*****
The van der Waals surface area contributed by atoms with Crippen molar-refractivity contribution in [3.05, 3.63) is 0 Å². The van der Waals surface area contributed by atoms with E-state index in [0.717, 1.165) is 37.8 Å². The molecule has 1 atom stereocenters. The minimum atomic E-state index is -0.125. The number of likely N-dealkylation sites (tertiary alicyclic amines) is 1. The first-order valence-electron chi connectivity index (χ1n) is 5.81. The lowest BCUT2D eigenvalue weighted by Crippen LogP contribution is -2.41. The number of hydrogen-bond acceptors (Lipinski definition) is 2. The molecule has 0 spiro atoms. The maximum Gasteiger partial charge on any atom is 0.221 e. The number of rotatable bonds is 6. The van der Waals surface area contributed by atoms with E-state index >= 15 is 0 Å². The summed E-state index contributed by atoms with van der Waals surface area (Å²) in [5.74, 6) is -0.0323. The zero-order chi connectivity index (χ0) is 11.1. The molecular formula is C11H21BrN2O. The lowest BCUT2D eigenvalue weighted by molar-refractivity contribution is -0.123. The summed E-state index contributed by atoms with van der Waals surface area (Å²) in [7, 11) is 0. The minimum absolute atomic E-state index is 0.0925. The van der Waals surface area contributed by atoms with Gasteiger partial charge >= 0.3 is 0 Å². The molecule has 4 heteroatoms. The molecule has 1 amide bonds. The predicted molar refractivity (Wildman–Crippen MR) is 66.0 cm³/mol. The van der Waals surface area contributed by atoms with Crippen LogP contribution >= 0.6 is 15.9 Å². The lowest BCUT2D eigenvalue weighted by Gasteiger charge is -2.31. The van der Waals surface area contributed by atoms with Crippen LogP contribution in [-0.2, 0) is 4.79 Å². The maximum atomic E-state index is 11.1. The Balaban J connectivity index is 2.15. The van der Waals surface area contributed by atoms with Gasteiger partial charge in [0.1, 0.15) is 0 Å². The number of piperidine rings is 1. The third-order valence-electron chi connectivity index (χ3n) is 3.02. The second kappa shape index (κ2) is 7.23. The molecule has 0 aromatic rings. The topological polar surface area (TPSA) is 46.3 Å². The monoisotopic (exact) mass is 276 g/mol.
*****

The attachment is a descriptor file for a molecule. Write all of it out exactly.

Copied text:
The van der Waals surface area contributed by atoms with Crippen molar-refractivity contribution in [3.05, 3.63) is 0 Å². The van der Waals surface area contributed by atoms with E-state index in [0.717, 1.165) is 37.8 Å². The molecule has 1 atom stereocenters. The minimum atomic E-state index is -0.125. The number of likely N-dealkylation sites (tertiary alicyclic amines) is 1. The first-order valence-electron chi connectivity index (χ1n) is 5.81. The lowest BCUT2D eigenvalue weighted by Crippen LogP contribution is -2.41. The number of hydrogen-bond acceptors (Lipinski definition) is 2. The molecule has 0 spiro atoms. The maximum Gasteiger partial charge on any atom is 0.221 e. The number of rotatable bonds is 6. The van der Waals surface area contributed by atoms with E-state index >= 15 is 0 Å². The summed E-state index contributed by atoms with van der Waals surface area (Å²) in [5.74, 6) is -0.0323. The zero-order chi connectivity index (χ0) is 11.1. The molecular formula is C11H21BrN2O. The lowest BCUT2D eigenvalue weighted by molar-refractivity contribution is -0.123. The summed E-state index contributed by atoms with van der Waals surface area (Å²) in [7, 11) is 0. The minimum absolute atomic E-state index is 0.0925. The van der Waals surface area contributed by atoms with Gasteiger partial charge >= 0.3 is 0 Å². The molecule has 4 heteroatoms. The molecule has 1 amide bonds. The predicted molar refractivity (Wildman–Crippen MR) is 66.0 cm³/mol. The van der Waals surface area contributed by atoms with Crippen LogP contribution >= 0.6 is 15.9 Å². The lowest BCUT2D eigenvalue weighted by Gasteiger charge is -2.31. The van der Waals surface area contributed by atoms with Crippen LogP contribution in [-0.2, 0) is 4.79 Å². The maximum atomic E-state index is 11.1. The Balaban J connectivity index is 2.15. The van der Waals surface area contributed by atoms with Gasteiger partial charge in [0.1, 0.15) is 0 Å². The number of piperidine rings is 1. The third-order valence-electron chi connectivity index (χ3n) is 3.02. The second kappa shape index (κ2) is 7.23. The molecule has 0 aromatic rings. The topological polar surface area (TPSA) is 46.3 Å². The monoisotopic (exact) mass is 276 g/mol.